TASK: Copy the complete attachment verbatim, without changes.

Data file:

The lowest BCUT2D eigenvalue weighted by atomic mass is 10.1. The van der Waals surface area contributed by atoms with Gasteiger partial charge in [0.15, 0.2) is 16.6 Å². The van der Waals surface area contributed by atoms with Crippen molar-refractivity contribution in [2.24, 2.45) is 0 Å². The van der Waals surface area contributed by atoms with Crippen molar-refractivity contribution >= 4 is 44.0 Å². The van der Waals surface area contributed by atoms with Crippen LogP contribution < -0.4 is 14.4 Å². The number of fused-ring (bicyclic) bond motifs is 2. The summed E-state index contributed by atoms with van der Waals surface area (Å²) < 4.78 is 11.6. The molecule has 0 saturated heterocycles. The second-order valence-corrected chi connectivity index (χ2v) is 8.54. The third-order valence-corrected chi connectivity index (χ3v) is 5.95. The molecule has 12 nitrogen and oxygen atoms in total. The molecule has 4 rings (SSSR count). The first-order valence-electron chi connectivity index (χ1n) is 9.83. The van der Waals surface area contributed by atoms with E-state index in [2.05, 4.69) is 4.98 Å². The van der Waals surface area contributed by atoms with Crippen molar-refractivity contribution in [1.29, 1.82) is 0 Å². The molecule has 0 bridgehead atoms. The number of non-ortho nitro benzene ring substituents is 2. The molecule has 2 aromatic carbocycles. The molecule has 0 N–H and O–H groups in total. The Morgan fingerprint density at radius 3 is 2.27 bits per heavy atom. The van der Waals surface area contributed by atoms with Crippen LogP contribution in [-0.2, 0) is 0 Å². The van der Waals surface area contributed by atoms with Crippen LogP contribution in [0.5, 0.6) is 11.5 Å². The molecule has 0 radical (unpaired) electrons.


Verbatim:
The lowest BCUT2D eigenvalue weighted by atomic mass is 10.1. The van der Waals surface area contributed by atoms with Gasteiger partial charge in [0.15, 0.2) is 16.6 Å². The van der Waals surface area contributed by atoms with Crippen molar-refractivity contribution in [2.24, 2.45) is 0 Å². The van der Waals surface area contributed by atoms with Crippen molar-refractivity contribution >= 4 is 44.0 Å². The van der Waals surface area contributed by atoms with Crippen LogP contribution < -0.4 is 14.4 Å². The number of fused-ring (bicyclic) bond motifs is 2. The summed E-state index contributed by atoms with van der Waals surface area (Å²) < 4.78 is 11.6. The molecule has 0 saturated heterocycles. The second-order valence-corrected chi connectivity index (χ2v) is 8.54. The third-order valence-corrected chi connectivity index (χ3v) is 5.95. The molecule has 12 nitrogen and oxygen atoms in total. The molecule has 4 rings (SSSR count). The first-order valence-electron chi connectivity index (χ1n) is 9.83. The van der Waals surface area contributed by atoms with E-state index in [2.05, 4.69) is 4.98 Å². The van der Waals surface area contributed by atoms with Crippen molar-refractivity contribution in [1.29, 1.82) is 0 Å². The molecule has 0 bridgehead atoms. The number of non-ortho nitro benzene ring substituents is 2. The molecule has 2 aromatic carbocycles. The molecule has 0 N–H and O–H groups in total. The Morgan fingerprint density at radius 3 is 2.27 bits per heavy atom. The van der Waals surface area contributed by atoms with Crippen LogP contribution in [-0.2, 0) is 0 Å². The van der Waals surface area contributed by atoms with Crippen LogP contribution in [0.5, 0.6) is 11.5 Å². The molecule has 0 radical (unpaired) electrons.